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Dutton v. Todd Shipyards Corp.

November 17, 2009

RONALD DUTTON, PLAINTIFF,
v.
TODD SHIPYARDS CORP., ET AL., DEFENDANTS.



The opinion of the court was delivered by: Thomas J. Rueter Chief United States Magistrate Judge

Consolidated Under

MDL DOCKET NO. 875

Transferred from the Northern District of California

MEMORANDUM ORDER

AND NOW, this 17th day of November 2009, it is hereby ORDERED that the Motion to Compel (Doc. No. 15) (the "Motion") of defendant, is GRANTED IN PART and DENIED IN PART as set forth below.

Defendant, Todd Shipyards Corporation ("Todd"), filed the instant Motion requesting that the court compel numerous discovery responses from plaintiff. After two telephone conferences, there are several outstanding discovery issues on which the court must rule. Counsel for Todd has outlined the remaining issues in a letter to the court (Doc. No. 21), and the court will address these issues ad seriatim.

1. Settlement Agreements

Todd seeks the production of the settlement agreements from plaintiff's previous state court asbestos personal injury action, his worker's compensation action, and from the claims he submitted to asbestos personal injury bankruptcy trusts. Todd argues that the settlement agreements are discoverable as relevant, admissible evidence under Fed. R. Evid. 408(b). Todd avers that these documents will not be used to show liability, but rather will be used for impeachment, to establish a claim for a set-off from damages under California law, and to "avoid juror confusion by explaining to the jury why other culpable entities are not present in the case." (Doc. No. 21 at 2.) Todd further argues that to the extent that a jury might misuse this evidence, a limiting instruction could be given by the court. Id. Plaintiff responds by contending that these agreements are not relevant evidence and are not reasonably calculated to lead to the discovery of relevant evidence. (Pl.'s Resp. to Mot. to Compel at 9, Doc. No. 17.)

Because public policy favors the compromise and settlement of disputes, courts place the burden upon the party seeking discovery of a confidential settlement agreement "to make a particularized showing 'that the documents relating to the settlement negotiations are relevant and likely to lead to the discovery of admissible evidence.'" Key Pharmaceuticals, Inc. v. ESI-Lederle, Inc., 1997 WL 560131, at *2 (E.D. Pa. Aug. 29, 1997) (quoting Fidelity Fed. Sav. and Loan Ass'n v. Felicetti, 148 F.R.D. 532, 534 (E.D. Pa. 1993)). For the following reasons, the court finds that defendant has not made a sufficient showing of how production of the settlement agreements will lead to admissible evidence. The court rejects the claim that defendant needs the agreements to "impeach" plaintiff. Defendant already knows that plaintiff filed claims against other asbestos manufacturers in state courts. Defendant has access to all state court pleadings. Defendant may impeach plaintiff with his state court filings to suggest that his exposure to asbestos occurred at times and places having nothing to do with defendant's conduct. While disclosure of the settlement agreements will reveal the amount of money plaintiff received from other asbestos manufacturers, the settlement amounts cannot be used to prove the extent of plaintiff's exposure to asbestos from another manufacturer's product. See Fed. R. Evid. 408 (Evidence of settlement amounts is not admissible to prove liability for or the validity of a claim.). With respect to defendant's argument that under California law the amounts plaintiff received from settlements may be used as a set-off in the event of a jury verdict against it, that issue can be addressed after the entry of judgment, when the court would entertain defendant's set-off argument. See Lewin v. Am. Export Lines, Inc., 224 F.R.D. 389, 396 (N.D. Ohio 2004) (court refused to order disclosure of settlement amounts to be used for a set-off before a jury verdict). Finally, discovery of the amounts plaintiff received from other settling defendants is not necessary for the trial judge to explain to the jury why other culpable entities are not present in this case. The court, if it chooses, can simply explain that claims against other defendants were resolved, without mentioning the amount of monies received by plaintiff. Accordingly, the Motion is denied in so far as it seeks production from plaintiff of all settlement agreements from his prior personal injury action, his worker's compensation action and from claims he submitted to the bankruptcy trusts.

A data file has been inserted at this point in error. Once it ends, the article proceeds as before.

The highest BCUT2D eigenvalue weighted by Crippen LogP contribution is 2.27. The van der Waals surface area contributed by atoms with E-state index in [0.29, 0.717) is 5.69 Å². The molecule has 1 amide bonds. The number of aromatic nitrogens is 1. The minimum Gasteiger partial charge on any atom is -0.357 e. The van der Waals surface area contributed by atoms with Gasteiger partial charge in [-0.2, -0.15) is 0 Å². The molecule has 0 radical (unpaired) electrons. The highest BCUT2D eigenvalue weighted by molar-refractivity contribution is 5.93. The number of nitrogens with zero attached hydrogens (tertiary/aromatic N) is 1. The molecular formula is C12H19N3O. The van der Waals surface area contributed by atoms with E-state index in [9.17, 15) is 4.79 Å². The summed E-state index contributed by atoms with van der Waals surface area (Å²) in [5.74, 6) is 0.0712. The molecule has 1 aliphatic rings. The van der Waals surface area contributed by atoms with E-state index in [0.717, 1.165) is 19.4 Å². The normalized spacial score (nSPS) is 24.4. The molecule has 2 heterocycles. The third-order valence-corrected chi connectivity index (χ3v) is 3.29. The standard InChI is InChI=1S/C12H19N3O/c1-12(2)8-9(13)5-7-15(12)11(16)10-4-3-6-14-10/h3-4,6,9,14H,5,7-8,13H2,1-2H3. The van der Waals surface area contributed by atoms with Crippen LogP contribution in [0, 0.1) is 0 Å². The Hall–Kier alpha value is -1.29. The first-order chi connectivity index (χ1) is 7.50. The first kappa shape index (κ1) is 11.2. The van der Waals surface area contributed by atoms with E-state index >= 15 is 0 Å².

2. Bankruptcy Trust and Worker's Compensation Documentation

Todd asks the court to order the production of all documents submitted by plaintiff to bankruptcy trusts and all documents pertaining to his worker's compensation claim. From Todd's representations in correspondence with the court, as well as from telephone conferences with the parties, it is the court's understanding that plaintiff has agreed to produce these documents. Therefore, the court will require plaintiff to provide these documents to Todd within thirty days of the date of this Order.

3. Asbestos State Court Documentation

Todd requests that the court order plaintiff to produce all documents relating to plaintiff's prior asbestos personal injury suit from California state court. Plaintiff has offered to make these documents available to Todd for viewing and copying, provided Todd pay a reasonable copying fee. Todd, in its correspondence with the court, indicates that it is amenable to this offer. (Doc. No. 21 at 4.) Therefore, the court orders plaintiff ...


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